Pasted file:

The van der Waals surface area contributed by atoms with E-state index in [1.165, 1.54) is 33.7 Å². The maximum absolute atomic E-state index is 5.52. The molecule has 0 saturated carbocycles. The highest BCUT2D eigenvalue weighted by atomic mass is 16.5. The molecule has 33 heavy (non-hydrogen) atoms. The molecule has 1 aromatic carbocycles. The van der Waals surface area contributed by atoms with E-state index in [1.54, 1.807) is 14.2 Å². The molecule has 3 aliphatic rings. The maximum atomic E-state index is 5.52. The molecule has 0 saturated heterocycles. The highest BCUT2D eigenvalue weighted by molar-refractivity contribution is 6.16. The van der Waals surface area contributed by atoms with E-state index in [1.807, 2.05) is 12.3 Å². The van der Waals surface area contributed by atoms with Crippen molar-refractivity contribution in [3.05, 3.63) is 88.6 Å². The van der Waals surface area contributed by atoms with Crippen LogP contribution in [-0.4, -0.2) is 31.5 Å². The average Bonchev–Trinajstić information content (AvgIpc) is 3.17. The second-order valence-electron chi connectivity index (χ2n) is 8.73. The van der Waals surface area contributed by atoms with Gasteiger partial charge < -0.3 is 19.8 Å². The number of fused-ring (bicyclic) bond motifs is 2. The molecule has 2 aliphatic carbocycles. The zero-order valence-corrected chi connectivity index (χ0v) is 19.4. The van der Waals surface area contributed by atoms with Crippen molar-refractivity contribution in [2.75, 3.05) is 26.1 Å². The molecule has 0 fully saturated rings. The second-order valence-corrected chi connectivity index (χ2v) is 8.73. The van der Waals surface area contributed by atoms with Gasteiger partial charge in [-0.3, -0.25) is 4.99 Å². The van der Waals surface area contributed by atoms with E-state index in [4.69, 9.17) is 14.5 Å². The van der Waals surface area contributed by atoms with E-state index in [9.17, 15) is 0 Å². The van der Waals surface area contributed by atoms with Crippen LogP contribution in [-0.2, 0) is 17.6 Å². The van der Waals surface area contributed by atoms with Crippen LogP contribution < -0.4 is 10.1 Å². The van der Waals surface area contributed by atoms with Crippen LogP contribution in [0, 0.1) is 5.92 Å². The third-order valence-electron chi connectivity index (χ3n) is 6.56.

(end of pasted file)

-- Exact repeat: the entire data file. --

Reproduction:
The van der Waals surface area contributed by atoms with E-state index in [1.165, 1.54) is 33.7 Å². The maximum absolute atomic E-state index is 5.52. The molecule has 0 saturated carbocycles. The highest BCUT2D eigenvalue weighted by atomic mass is 16.5. The molecule has 33 heavy (non-hydrogen) atoms. The molecule has 1 aromatic carbocycles. The van der Waals surface area contributed by atoms with E-state index in [1.54, 1.807) is 14.2 Å². The molecule has 3 aliphatic rings. The maximum atomic E-state index is 5.52. The molecule has 0 saturated heterocycles. The highest BCUT2D eigenvalue weighted by molar-refractivity contribution is 6.16. The van der Waals surface area contributed by atoms with E-state index in [1.807, 2.05) is 12.3 Å². The van der Waals surface area contributed by atoms with Crippen molar-refractivity contribution in [3.05, 3.63) is 88.6 Å². The van der Waals surface area contributed by atoms with Crippen LogP contribution in [-0.4, -0.2) is 31.5 Å². The average Bonchev–Trinajstić information content (AvgIpc) is 3.17. The second-order valence-electron chi connectivity index (χ2n) is 8.73. The van der Waals surface area contributed by atoms with Gasteiger partial charge < -0.3 is 19.8 Å². The number of fused-ring (bicyclic) bond motifs is 2. The molecule has 2 aliphatic carbocycles. The zero-order valence-corrected chi connectivity index (χ0v) is 19.4. The van der Waals surface area contributed by atoms with Crippen molar-refractivity contribution in [2.75, 3.05) is 26.1 Å². The molecule has 0 fully saturated rings. The second-order valence-corrected chi connectivity index (χ2v) is 8.73. The van der Waals surface area contributed by atoms with Gasteiger partial charge in [-0.3, -0.25) is 4.99 Å². The van der Waals surface area contributed by atoms with E-state index in [4.69, 9.17) is 14.5 Å². The van der Waals surface area contributed by atoms with E-state index in [9.17, 15) is 0 Å². The van der Waals surface area contributed by atoms with Crippen LogP contribution in [-0.2, 0) is 17.6 Å². The van der Waals surface area contributed by atoms with Crippen LogP contribution < -0.4 is 10.1 Å². The van der Waals surface area contributed by atoms with Crippen LogP contribution in [0, 0.1) is 5.92 Å². The third-order valence-electron chi connectivity index (χ3n) is 6.56.